To give Walter Mondale's process for picking a running mate its due, for the first time Americans are seeing a woman, a black, and a Hispanic seriously considered for the vice-presidency of a major party. If the vice-presidential slot were not already filled on the Republican ticket, at least a woman would have been a prospect there too for 1984.
This may be just so much symbolism. But symbolism of a positive kind should not be dismissed.
It must therefore be disappointing to Mondale to watch his attempt to choose someone other than a white male descend into a second-guessing of his job interview strategy. Did he wait too long? Did he encourage too high expectations , especially among women? Was flying up to his suburban St. Paul home humiliating for the candidates?
The wisdom of testing the personal chemistry of a potential campaign ticket and governing team argues in favor of interviews, such as Jimmy Carter held in 1976 when he chose Mondale. But if Mondale really is the world's most traveled politician, as he claims, what has he been doing the last couple of years, earning those IOUs? One would have thought he'd have had time for a quiet, earnest talk in a diner with each of the candidates.
He should not expect to arrive at a convention any more in the dark about whom he will run with than what he should run on. For all anyone but Mondale knows, he has already decided on his top two or three picks in the vice-presidential draft. Maybe he's waiting to see whether Mario Cuomo's keynote address sweeps anyone - including the New York governor, who's been reluctant to enter the veepstakes - off his feet. Or whether Gary Hart's speech hits the right notes of conciliation, unity, and fervor.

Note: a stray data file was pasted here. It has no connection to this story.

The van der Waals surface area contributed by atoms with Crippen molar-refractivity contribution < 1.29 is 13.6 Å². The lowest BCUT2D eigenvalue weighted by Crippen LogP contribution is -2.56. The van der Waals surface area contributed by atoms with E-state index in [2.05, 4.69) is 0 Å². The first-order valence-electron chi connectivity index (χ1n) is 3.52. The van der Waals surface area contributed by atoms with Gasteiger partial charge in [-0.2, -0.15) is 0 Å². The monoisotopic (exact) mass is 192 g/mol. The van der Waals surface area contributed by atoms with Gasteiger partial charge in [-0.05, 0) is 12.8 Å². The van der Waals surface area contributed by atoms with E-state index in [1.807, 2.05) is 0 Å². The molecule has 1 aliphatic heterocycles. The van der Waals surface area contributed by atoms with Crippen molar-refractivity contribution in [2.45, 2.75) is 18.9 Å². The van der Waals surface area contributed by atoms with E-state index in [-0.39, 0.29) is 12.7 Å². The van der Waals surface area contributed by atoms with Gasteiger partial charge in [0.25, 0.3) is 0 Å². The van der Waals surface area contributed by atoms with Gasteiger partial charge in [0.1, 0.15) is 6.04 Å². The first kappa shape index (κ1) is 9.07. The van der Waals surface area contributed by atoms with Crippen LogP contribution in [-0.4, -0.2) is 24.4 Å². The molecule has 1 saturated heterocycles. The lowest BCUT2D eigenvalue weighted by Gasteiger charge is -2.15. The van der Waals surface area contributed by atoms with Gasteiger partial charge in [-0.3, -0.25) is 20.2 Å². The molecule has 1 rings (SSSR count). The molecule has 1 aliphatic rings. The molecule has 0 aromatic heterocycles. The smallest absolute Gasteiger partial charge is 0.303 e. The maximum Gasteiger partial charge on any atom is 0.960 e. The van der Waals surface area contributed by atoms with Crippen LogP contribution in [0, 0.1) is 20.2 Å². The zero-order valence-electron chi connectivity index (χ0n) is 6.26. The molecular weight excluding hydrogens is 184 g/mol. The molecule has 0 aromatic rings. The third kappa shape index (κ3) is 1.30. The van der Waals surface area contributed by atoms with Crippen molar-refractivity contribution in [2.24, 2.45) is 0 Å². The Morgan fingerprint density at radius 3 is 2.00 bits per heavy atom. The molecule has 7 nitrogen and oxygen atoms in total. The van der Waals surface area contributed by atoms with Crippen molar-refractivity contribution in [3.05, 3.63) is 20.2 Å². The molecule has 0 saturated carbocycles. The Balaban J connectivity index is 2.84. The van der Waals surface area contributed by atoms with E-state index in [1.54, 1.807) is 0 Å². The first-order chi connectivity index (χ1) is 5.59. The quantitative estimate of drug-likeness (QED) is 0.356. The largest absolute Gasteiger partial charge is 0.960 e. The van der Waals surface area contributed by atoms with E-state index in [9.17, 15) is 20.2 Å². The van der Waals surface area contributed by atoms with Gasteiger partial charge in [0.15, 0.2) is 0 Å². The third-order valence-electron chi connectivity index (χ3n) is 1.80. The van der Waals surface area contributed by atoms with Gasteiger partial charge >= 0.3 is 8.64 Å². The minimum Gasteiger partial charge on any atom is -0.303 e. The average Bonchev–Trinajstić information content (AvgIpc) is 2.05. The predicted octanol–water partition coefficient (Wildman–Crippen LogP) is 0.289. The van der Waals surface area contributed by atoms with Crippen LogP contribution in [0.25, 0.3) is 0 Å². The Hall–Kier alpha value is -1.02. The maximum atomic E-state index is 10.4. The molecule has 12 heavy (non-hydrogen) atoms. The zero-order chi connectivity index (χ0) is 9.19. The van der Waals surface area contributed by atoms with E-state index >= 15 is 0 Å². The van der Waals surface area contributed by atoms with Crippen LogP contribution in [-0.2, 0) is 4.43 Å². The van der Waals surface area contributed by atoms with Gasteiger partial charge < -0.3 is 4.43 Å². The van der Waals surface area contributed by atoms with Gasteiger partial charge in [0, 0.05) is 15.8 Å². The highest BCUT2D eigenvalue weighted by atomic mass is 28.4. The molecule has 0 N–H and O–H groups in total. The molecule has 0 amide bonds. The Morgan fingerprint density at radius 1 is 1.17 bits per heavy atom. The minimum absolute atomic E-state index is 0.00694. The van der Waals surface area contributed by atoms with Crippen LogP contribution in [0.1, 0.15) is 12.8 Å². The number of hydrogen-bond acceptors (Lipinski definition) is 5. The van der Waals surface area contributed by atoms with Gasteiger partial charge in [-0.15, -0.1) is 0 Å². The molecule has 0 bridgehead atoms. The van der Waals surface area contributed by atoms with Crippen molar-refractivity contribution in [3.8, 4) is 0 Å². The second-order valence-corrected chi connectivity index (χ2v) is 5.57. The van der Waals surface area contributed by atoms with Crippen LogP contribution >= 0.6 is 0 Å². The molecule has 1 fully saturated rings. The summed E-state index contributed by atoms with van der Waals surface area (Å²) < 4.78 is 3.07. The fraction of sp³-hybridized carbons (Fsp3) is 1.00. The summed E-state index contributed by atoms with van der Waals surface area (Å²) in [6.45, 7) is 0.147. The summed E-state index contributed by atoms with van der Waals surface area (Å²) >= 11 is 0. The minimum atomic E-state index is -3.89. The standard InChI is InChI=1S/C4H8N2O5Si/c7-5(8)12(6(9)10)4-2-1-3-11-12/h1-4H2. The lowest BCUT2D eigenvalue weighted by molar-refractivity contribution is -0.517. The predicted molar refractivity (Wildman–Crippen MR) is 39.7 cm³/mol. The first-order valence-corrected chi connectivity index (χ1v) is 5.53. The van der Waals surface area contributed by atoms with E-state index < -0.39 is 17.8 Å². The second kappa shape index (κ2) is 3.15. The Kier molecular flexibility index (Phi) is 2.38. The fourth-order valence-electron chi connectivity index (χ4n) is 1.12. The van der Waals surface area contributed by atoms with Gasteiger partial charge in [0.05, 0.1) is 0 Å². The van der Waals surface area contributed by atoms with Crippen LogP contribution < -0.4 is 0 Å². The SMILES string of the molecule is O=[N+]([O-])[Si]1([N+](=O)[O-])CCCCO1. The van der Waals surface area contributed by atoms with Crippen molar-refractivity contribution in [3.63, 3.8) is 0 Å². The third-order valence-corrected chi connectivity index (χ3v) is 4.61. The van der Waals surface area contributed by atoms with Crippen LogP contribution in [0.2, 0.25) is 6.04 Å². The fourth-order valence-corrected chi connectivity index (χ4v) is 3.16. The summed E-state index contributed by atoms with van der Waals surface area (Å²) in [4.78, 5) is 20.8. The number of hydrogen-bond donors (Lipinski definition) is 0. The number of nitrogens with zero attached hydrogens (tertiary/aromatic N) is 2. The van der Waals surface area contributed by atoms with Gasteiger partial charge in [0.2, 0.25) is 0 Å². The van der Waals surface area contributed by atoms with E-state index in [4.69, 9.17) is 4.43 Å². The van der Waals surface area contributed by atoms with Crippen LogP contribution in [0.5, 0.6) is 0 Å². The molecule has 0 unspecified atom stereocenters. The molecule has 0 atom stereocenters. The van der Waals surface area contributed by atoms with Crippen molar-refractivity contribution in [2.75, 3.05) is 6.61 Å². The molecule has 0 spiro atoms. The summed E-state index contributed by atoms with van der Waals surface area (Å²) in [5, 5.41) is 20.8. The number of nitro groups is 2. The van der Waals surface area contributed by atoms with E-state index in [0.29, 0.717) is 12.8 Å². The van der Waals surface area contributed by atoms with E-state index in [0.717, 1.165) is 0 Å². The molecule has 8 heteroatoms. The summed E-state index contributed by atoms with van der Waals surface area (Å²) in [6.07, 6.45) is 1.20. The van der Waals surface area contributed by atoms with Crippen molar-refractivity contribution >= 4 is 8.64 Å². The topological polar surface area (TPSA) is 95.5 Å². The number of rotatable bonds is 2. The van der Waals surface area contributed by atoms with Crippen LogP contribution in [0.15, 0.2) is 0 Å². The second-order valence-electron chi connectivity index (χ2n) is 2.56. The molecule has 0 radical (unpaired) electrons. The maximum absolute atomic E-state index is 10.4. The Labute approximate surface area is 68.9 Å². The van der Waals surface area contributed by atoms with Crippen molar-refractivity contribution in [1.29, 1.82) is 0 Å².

We doubt that the voter much cares about the process side of politics. Beyond wanting a candidate to feel comfortable about his campaign partner, and not wanting to see oversights in the screening of prospects, he thinks it's the candidate's own business to pick his team.
Campaign staffs can get carried away with orches-trating the selection process. Mr. Reagan was himself relatively uninvolved in the near-fiasco with Gerald Ford in 1980, as rumor in full view on national television swept toward a blockbuster ticket at the Detroit convention that would have united the former GOP rivals - until Reagan aborted the exercise and settled for George Bush.
Bush was the sensible choice all along. Reagan-Bush summed up the major forces in the party.
Mondale has no responsibility to do something bold, flashy, or far out to get a running mate to overcome an apparent political deficit vs. Reagan, or to seize the public imagination.
Frankly, the public doesn't always want its imagination seized, thank you. It tires of political introspection. It wearies of critiques every day in the countdown to the convention, of holding up a political Geiger counter for every nuance uttered in Mondale's North Oaks driveway.
The public would like Mondale and the Democrats to go to their convention and have a good time - size up the crowd, squabble about planks, rev up a little partisanship, ratify a ticket - and then step aside to let the Republicans have their show.
The trouble with the American political process today may not just be that it's too long, but also a little too narcissistic and intense.